The previous answer is incomplete.

      Neurons are all over your body, letting you use all of your senses plus helping you react with every single part fo your body. (not just having afferent but efferent pathways are as important!) We have also motor neurons, not just sensory neurons.

      There are parts of the body where you have relatively less concentrated neurons or thicker skin (such as the back) and those parts that are hypersensitive (such as lips).
      (2 votes)
  • leafers sapling style avatar for user Max Shine
    Is there an evolutionary hypothesis as to why we evolved to have a gradient with the inside of the cell being more negative rather than reversing the pump and using a more positive gradient? Nature would rush to equalise it either way.
    (3 votes)
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    • leaf blue style avatar for user dysmnemonic
      I don't know if there's a hypothesis for why the specific ions are involved the way they are, except "it worked so nature kept it and found new ways to use it".

      On a more practical level, the cell has a negative resting potential because that's how we named charges and currents before we understood how they work. There's nothing intrinsically 'negative' about the charge gradient, it's just what humans called it and it would be much too confusing to change the name now.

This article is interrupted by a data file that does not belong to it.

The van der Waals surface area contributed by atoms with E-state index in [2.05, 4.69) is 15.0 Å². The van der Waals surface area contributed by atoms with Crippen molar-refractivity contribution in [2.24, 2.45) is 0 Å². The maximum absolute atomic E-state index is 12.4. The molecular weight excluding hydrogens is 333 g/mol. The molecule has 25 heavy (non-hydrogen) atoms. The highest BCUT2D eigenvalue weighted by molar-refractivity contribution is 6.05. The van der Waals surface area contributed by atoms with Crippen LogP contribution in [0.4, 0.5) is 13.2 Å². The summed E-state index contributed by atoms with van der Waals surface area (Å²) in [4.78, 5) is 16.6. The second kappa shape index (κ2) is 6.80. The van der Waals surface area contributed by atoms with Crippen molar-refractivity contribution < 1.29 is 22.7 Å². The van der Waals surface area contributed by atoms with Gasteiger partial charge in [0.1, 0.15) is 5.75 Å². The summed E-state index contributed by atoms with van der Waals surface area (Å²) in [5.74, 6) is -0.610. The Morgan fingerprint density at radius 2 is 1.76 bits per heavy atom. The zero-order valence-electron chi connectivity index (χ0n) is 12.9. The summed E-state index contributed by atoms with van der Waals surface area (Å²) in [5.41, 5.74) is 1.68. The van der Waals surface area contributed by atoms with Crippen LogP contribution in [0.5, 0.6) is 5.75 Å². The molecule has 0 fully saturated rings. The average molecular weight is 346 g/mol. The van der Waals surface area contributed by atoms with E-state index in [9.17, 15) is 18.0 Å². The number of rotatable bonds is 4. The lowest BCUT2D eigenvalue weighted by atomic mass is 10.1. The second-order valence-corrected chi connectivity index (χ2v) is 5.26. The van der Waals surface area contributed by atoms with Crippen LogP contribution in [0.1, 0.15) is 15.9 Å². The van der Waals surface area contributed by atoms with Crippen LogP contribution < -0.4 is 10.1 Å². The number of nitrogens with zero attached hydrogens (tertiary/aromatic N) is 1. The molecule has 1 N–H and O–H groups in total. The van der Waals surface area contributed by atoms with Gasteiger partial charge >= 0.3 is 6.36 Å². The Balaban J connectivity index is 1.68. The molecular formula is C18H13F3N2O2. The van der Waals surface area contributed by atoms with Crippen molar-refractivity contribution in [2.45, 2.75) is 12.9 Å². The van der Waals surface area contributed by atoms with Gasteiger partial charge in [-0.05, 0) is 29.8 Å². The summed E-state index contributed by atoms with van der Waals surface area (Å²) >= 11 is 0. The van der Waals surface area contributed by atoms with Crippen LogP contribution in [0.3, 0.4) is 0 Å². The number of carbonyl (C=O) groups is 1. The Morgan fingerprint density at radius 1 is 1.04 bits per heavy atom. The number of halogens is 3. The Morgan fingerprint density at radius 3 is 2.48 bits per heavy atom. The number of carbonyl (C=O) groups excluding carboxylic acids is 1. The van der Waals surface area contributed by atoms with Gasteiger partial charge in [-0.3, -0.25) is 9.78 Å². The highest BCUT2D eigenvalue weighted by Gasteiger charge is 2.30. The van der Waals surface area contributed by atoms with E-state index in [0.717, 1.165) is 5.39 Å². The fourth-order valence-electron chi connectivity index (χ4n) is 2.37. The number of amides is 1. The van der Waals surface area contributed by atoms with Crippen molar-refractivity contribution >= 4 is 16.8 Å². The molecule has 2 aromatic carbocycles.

(3 votes)
  • old spice man green style avatar for user Kris Mb
    So, basically what are negative charges?
    And why do they have to escape ?? why don't the positive charge repel ?
    How can a +ve charge move to an area where there is more of it ? Why can't the +ve charge get binded with -ve charge ?
    (3 votes)
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    • winston baby style avatar for user Ivana - Science trainee
      Because of the selective permeability of the cell.

      Forst, the cell is generated negative charge thanks to potassium ions which leave the cell leaving a negative charge balance inside the cell.

      When the neuronal membrane is at rest, the resting potential is negative due to the accumulation of more sodium ions outside the cell than potassium ions inside the cell.

      And for an action potential to get generated, first depolarization must occur. For that to happen, the negative charge is required.

      Hypothetically, it could have been a positive charge, but then, other ions would have played a critical role.
      (1 vote)
  • leaf blue style avatar for user alexanderkorol20